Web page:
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Adaptive signal processing of surface electromyogram signals
Umeå University, Faculty of Medicine, Radiation Sciences.
2006 (English)Doctoral thesis, comprehensive summary (Other academic)
Abstract [en]

Electromyography is the study of muscle function through the electrical signals from the muscles. In surface electromyography the electrical signal is detected on the skin. The signal arises from ion exchanges across the muscle fibres’ membranes. The ion exchange in a motor unit, which is the smallest unit of excitation, produces a waveform that is called an action potential (AP). When a sustained contraction is performed the motor units involved in the contraction will repeatedly produce APs, which result in AP trains. A surface electromyogram (EMG) signal consists of the superposition of many AP trains generated by a large number of active motor units. The aim of this dissertation was to introduce and evaluate new methods for analysis of surface EMG signals.

An important aspect is to consider where to place the electrodes during the recording so that the electrodes are not located over the zone where the neuromuscular junctions are located. A method that could estimate the location of this zone was presented in one study.

The mean frequency of the EMG signal is often used to estimate muscle fatigue. For signals with low signal-to-noise ratio it is important to limit the integration intervals in the mean frequency calculations. Therefore, a method that improved the maximum frequency estimation was introduced and evaluated in comparison with existing methods.

The main methodological work in this dissertation was concentrated on finding single motor unit AP trains from EMG signals recorded with several channels. In two studies single motor unit AP trains were enhanced by using filters that maximised the kurtosis of the output. The first of these studies used a spatial filter, and in the second study the technique was expanded to include filtration in time. The introduction of time filtration resulted in improved performance, and when the method was evaluated in comparison with other methods that use spatial and/or temporal filtration, it gave the best performance among them. In the last study of this dissertation this technique was used to compare AP firing rates and conduction velocities in fibromyalgia patients as compared with a control group of healthy subjects.

In conclusion, this dissertation has resulted in new methods that improve the analysis of EMG signals, and as a consequence the methods can simplify physiological research projects.

Place, publisher, year, edition, pages
Umeå: Strålningsvetenskaper , 2006. , 52 p.
Series
Umeå University medical dissertations, ISSN 0346-6612 ; 1009
Keyword [en]
Signalbehandling, electromyography, signal processing
Keyword [sv]
Signalbehandling
Research subject
Biomedical Radiation Science
Identifiers
URN: urn:nbn:se:umu:diva-743ISBN: 91-7264-033-2 (print)OAI: oai:DiVA.org:umu-743DiVA: diva2:144395
Public defence
2006-04-28, 244, 7, Norrlands universitetssjukhus, Umeå, 13:00 (English)
Opponent
Supervisors
Available from: 2006-04-05 Created: 2006-04-05 Last updated: 2010-01-18Bibliographically approved
List of papers
1. Location of innervation zone determined with multichannel surface electromyography using an optical flow technique.
Open this publication in new window or tab >>Location of innervation zone determined with multichannel surface electromyography using an optical flow technique.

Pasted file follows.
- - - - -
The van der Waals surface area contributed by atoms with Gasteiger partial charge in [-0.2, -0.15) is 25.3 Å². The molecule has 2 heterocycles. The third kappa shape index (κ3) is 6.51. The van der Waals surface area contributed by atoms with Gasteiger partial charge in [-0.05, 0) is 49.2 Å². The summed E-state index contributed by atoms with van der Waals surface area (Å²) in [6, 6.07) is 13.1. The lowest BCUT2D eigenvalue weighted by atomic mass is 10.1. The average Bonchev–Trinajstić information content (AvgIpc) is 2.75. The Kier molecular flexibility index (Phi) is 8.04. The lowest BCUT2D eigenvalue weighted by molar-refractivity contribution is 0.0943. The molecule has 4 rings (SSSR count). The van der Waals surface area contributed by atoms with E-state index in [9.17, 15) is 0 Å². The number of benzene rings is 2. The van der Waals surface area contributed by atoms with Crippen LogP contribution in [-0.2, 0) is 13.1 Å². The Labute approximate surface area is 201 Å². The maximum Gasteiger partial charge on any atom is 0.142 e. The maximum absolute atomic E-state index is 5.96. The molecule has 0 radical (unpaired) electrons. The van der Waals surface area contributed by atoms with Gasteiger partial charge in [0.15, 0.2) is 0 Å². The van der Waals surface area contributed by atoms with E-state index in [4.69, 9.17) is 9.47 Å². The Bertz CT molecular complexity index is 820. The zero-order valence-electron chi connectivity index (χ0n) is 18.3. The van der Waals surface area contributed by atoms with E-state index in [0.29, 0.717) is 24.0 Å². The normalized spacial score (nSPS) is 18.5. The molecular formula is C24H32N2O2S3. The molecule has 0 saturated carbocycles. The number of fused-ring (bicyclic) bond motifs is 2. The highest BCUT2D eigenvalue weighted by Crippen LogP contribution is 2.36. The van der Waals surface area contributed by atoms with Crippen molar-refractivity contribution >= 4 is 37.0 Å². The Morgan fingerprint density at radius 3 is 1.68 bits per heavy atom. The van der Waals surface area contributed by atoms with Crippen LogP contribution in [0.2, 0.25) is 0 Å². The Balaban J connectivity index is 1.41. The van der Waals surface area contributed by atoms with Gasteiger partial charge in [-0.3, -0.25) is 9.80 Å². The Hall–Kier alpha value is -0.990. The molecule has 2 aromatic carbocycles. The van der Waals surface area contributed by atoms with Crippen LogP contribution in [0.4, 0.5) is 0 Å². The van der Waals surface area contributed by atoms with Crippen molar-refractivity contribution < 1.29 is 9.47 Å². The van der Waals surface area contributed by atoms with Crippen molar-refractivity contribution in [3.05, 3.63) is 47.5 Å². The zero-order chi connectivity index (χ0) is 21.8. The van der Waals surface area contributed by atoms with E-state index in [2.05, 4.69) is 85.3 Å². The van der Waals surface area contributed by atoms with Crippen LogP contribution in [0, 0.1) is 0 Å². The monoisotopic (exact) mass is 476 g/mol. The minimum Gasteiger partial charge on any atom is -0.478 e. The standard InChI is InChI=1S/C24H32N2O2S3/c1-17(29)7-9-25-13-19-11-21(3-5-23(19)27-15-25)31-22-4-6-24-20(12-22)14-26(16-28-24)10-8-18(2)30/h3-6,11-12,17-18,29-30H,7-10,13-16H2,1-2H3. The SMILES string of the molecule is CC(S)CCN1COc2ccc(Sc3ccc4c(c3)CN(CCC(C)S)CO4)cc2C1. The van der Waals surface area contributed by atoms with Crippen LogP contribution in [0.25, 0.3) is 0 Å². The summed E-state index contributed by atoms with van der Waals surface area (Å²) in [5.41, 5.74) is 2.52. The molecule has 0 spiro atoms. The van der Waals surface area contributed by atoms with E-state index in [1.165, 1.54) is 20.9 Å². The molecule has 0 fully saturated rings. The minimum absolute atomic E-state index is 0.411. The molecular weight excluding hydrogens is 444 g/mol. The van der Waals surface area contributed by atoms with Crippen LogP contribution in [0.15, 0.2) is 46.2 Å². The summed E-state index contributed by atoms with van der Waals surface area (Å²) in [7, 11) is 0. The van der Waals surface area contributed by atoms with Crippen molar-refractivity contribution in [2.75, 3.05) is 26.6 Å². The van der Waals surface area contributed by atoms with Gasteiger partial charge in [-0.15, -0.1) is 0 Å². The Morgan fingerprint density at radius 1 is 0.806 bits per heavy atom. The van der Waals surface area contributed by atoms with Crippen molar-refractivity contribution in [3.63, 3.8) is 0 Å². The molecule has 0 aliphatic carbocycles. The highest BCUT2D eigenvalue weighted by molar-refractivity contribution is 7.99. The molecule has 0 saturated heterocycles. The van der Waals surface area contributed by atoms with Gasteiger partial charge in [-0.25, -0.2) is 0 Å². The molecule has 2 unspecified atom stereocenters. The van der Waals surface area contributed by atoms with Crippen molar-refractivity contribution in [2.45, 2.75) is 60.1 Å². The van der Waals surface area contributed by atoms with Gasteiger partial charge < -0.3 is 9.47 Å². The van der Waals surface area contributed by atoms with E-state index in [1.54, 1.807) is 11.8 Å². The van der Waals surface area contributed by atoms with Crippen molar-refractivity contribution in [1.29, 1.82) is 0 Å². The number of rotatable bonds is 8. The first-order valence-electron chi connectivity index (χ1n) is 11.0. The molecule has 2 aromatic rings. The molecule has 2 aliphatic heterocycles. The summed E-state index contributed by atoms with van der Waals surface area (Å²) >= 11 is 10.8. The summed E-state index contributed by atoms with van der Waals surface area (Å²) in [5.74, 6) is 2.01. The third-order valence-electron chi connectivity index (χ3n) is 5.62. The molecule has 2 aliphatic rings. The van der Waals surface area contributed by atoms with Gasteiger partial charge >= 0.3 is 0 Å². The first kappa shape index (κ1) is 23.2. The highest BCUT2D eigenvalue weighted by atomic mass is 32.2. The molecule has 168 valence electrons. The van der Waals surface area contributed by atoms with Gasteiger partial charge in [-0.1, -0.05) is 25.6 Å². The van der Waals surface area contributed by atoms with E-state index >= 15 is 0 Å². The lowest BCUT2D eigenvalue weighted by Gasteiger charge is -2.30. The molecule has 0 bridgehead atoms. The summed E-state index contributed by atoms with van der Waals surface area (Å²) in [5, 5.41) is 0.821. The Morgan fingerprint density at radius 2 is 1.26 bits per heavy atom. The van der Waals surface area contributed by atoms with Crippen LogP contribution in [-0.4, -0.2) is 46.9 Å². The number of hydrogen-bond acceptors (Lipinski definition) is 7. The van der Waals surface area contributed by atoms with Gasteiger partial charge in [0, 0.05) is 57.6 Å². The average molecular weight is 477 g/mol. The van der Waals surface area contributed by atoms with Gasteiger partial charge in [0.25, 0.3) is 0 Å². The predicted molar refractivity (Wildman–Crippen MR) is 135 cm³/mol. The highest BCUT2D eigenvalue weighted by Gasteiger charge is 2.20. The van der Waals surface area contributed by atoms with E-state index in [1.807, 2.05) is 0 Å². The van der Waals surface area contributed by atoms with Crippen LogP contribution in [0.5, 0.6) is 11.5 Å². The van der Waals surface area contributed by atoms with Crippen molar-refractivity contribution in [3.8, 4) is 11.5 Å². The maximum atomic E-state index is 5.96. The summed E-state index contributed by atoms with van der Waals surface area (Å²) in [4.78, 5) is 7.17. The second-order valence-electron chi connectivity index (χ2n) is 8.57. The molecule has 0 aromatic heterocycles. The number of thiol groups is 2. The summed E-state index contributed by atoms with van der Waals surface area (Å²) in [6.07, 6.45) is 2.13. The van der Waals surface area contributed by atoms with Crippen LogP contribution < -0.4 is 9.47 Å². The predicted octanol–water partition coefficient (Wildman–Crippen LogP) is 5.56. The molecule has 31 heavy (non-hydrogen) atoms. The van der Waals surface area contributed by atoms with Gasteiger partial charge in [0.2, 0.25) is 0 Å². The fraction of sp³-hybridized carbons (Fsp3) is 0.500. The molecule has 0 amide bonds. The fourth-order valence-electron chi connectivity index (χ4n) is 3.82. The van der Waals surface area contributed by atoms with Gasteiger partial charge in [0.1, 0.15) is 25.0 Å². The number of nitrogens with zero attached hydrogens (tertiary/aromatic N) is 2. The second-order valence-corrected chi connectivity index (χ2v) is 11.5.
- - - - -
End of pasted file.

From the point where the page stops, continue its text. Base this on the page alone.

2007 (English)In: Journal of Electromyography & Kinesiology, ISSN 1050-6411, Vol. 17, no 5, 549-555 p.Article in journal (Refereed) Published
Abstract [en]

Multichannel surface electromyography has developed towards more channels and higher spatial resolution. This allows the study of multichannel electromyograms as images of the potential distribution on the skin. In this paper, a method that estimates the motion of the potential distribution using an optical-flow-based technique is introduced. The optical flow is a vector field that describes how images change with time. The aim of this study was to introduce a new method for innervation zone (IZ) localization and to evaluate its performance. The new method was compared with a method that uses the position of the lowest root-mean-square (RMS) value in an electrode array as an estimate of the IZ localization. Comparisons were made with both simulated signals and with recorded multichannel electromyogram signals. Simulations showed that the methods performed similarly for high signal-to-noise ratio (SNR) and that the optical-flow-based method was superior for lower SNR. When the experimental signals were used, localization with the optical-flow-based method gave a mean absolute deviation of 2.4mm from the location given by an expert group. The lowest RMS method gave a significantly higher deviation (13.6mm). Due to the low computational complexity of the optical flow algorithm it is possible to get the estimations of the IZ localization in real time.

Keyword
Electromyography; Surface EMG; Multichannel; Optical flow; Innervation zone
Identifiers
urn:nbn:se:umu:diva-5039 (URN)10.1016/j.jelekin.2006.06.002 (DOI)16890457 (PubMedID)
Available from: 2006-04-05 Created: 2006-04-05Bibliographically approved
2. Improved maximum frequency estimation with application to instantaneous mean frequency estimation of surface electromyography
Open this publication in new window or tab >>Improved maximum frequency estimation with application to instantaneous mean frequency estimation of surface electromyography
2004 (English)In: IEEE Transactions on Biomedical Engineering, ISSN 0018-9294, E-ISSN 1558-2531, Vol. 51, no 9, 1541-1546 p.Article in journal (Refereed) Published
Abstract [en]

The purpose of this study was to improve the maximum-frequency estimation. Three methods to estimate the maximum frequency of a bandlimited signal with additive white noise were compared. Two existing methods, the threshold-crossing method (TCM) and the hybrid method, were modified for time-frequency representations. A novel approach, the running-block threshold method (RBTM), was introduced. Based on calculation of detection probability (sensitivity) the RBTM improved the maximum-frequency estimate as compared with the TCM. The maximum-frequency estimation methods were also used to determine the integration interval for instantaneous mean-frequency (IMNF) estimation from synthesized surface electromyography containing white noise. Results showed that the IMNF estimate was improved by using any of the three methods and that the RBTM gave the best IMNF estimate.

Keyword
Electromyography (EMG), instantaneous mean frequency, maximum frequency, varying signal-to-noise ratio
National Category
Medical Engineering
Research subject
Signal Processing
Identifiers